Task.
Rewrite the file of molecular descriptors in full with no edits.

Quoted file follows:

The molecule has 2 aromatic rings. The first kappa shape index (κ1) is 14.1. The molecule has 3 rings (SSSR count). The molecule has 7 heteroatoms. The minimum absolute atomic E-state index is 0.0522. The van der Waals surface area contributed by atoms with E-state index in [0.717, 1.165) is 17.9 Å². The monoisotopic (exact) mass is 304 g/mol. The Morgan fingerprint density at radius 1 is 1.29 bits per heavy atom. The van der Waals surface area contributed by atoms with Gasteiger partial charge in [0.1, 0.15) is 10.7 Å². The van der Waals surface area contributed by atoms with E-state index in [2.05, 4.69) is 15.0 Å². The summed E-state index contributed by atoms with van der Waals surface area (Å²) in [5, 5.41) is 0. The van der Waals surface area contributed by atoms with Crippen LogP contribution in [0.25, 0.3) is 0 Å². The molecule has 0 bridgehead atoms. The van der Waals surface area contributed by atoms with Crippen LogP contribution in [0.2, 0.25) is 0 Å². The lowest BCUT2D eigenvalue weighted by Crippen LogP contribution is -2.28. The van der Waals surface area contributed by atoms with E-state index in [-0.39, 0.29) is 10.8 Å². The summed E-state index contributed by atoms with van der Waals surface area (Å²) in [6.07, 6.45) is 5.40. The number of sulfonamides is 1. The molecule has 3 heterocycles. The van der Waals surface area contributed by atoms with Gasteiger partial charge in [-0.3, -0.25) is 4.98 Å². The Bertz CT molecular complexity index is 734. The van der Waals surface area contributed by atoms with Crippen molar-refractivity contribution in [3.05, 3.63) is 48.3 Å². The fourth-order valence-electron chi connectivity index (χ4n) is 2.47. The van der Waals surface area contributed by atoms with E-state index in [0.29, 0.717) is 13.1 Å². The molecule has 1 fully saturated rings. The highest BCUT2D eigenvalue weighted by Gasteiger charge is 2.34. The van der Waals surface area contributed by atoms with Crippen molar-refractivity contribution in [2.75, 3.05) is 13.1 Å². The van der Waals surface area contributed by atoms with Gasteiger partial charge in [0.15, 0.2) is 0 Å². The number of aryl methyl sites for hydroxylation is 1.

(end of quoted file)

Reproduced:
The molecule has 2 aromatic rings. The first kappa shape index (κ1) is 14.1. The molecule has 3 rings (SSSR count). The molecule has 7 heteroatoms. The minimum absolute atomic E-state index is 0.0522. The van der Waals surface area contributed by atoms with E-state index in [0.717, 1.165) is 17.9 Å². The monoisotopic (exact) mass is 304 g/mol. The Morgan fingerprint density at radius 1 is 1.29 bits per heavy atom. The van der Waals surface area contributed by atoms with Gasteiger partial charge in [0.1, 0.15) is 10.7 Å². The van der Waals surface area contributed by atoms with E-state index in [2.05, 4.69) is 15.0 Å². The summed E-state index contributed by atoms with van der Waals surface area (Å²) in [5, 5.41) is 0. The van der Waals surface area contributed by atoms with Crippen LogP contribution in [0.25, 0.3) is 0 Å². The molecule has 0 bridgehead atoms. The van der Waals surface area contributed by atoms with Crippen LogP contribution in [0.2, 0.25) is 0 Å². The lowest BCUT2D eigenvalue weighted by Crippen LogP contribution is -2.28. The van der Waals surface area contributed by atoms with E-state index in [-0.39, 0.29) is 10.8 Å². The summed E-state index contributed by atoms with van der Waals surface area (Å²) in [6.07, 6.45) is 5.40. The number of sulfonamides is 1. The molecule has 3 heterocycles. The van der Waals surface area contributed by atoms with Gasteiger partial charge in [-0.3, -0.25) is 4.98 Å². The Bertz CT molecular complexity index is 734. The van der Waals surface area contributed by atoms with Crippen molar-refractivity contribution in [3.05, 3.63) is 48.3 Å². The fourth-order valence-electron chi connectivity index (χ4n) is 2.47. The van der Waals surface area contributed by atoms with E-state index in [0.29, 0.717) is 13.1 Å². The molecule has 1 fully saturated rings. The highest BCUT2D eigenvalue weighted by Gasteiger charge is 2.34. The van der Waals surface area contributed by atoms with Crippen molar-refractivity contribution in [2.75, 3.05) is 13.1 Å². The van der Waals surface area contributed by atoms with Gasteiger partial charge in [0.15, 0.2) is 0 Å². The number of aryl methyl sites for hydroxylation is 1.